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Young fall more for tech scams

Tech support scams are nothing new, but the methods cybercriminals are using and the individuals most likely to fall victim to them have drastically changed, which means they’re reaching an even greater number of people, says Microsoft. According to a new global survey released by the IT firm as part of Cybersecurity Awareness Month (in the United States), two-thirds of people have experienced a tech support scam, with one out of five being tricked into continued engagement with scammers, often leading to victims losing hundreds of dollars to the fraudsters.

This is due Microsoft says primarily to the evolution of the methods scammers are using to trick people. Traditionally, scammers made unsolicited phone calls to potential victims, but they are increasingly moving online, using emails, websites and pop-up windows to scare people into engaging. These new tactics mean the scammers are not only reaching a larger portion of the population, they’re also reaching new sub-groups of consumers. Adults older than 55 are no longer the most vulnerable; it’s Millennials, or those between the ages of 18 and 34. Microsoft found Millennials are outpacing other age ranges in large part because of their inherent trust in, and use of, technology. Because Millennials are generally less suspicious of technology intrusions, they are more likely to accept and engage in the scam, not realizing their mistake until it’s too late and the cybercriminals have access to their devices and personal information. Of those surveyed:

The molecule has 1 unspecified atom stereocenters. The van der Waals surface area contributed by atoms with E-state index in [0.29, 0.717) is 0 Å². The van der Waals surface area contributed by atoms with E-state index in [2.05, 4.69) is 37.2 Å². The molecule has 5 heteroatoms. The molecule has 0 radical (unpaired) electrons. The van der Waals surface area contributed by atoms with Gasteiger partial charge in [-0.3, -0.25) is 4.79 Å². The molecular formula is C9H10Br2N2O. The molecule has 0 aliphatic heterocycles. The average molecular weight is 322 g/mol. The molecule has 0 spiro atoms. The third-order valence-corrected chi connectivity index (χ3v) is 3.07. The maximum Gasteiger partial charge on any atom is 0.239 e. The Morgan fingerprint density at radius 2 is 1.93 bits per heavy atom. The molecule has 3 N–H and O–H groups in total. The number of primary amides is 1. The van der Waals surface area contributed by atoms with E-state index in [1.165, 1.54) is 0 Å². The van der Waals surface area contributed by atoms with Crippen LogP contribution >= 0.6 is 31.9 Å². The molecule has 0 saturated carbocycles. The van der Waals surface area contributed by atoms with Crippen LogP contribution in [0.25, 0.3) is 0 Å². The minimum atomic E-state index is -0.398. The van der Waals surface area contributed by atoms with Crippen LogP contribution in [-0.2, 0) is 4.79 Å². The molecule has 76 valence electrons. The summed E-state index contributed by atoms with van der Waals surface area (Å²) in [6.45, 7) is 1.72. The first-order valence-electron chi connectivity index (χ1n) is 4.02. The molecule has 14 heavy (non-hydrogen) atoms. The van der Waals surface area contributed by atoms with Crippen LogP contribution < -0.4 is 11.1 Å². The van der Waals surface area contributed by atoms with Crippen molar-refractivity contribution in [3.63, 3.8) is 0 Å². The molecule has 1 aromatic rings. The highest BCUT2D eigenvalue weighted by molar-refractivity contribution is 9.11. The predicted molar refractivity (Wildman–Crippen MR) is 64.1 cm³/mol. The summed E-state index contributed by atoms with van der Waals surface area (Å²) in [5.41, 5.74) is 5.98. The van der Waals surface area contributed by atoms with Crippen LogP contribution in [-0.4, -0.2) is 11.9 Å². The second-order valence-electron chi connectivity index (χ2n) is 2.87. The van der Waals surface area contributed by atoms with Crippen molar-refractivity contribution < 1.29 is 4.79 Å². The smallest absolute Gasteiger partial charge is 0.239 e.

69 per cent of people in the UK have experienced a tech support scam.
10pc of people in the UK continued with the scam.
And 2pc of people in the UK continued with the scam and lost money.

While these scams are not going away, you can educate yourself, the IT company says. If you receive a notification or call from someone claiming to be from a reputable software company, keep in mind:

Do not purchase any software or services.
Ask if there is a fee or subscription associated with the “service.” If there is, hang up.
Never give control of your computer to a third party unless you can confirm that it is a legitimate representative of a computer support team with whom you are already a customer.
Take the person’s information down and immediately report it to your local authorities.

Microsoft points out it will never proactively reach out to you to provide unsolicited PC or technical support; any communication must be initiated by you.

Visit: https://www.microsoft.com/en-us/safety/online-privacy/phishing-scams.aspx.


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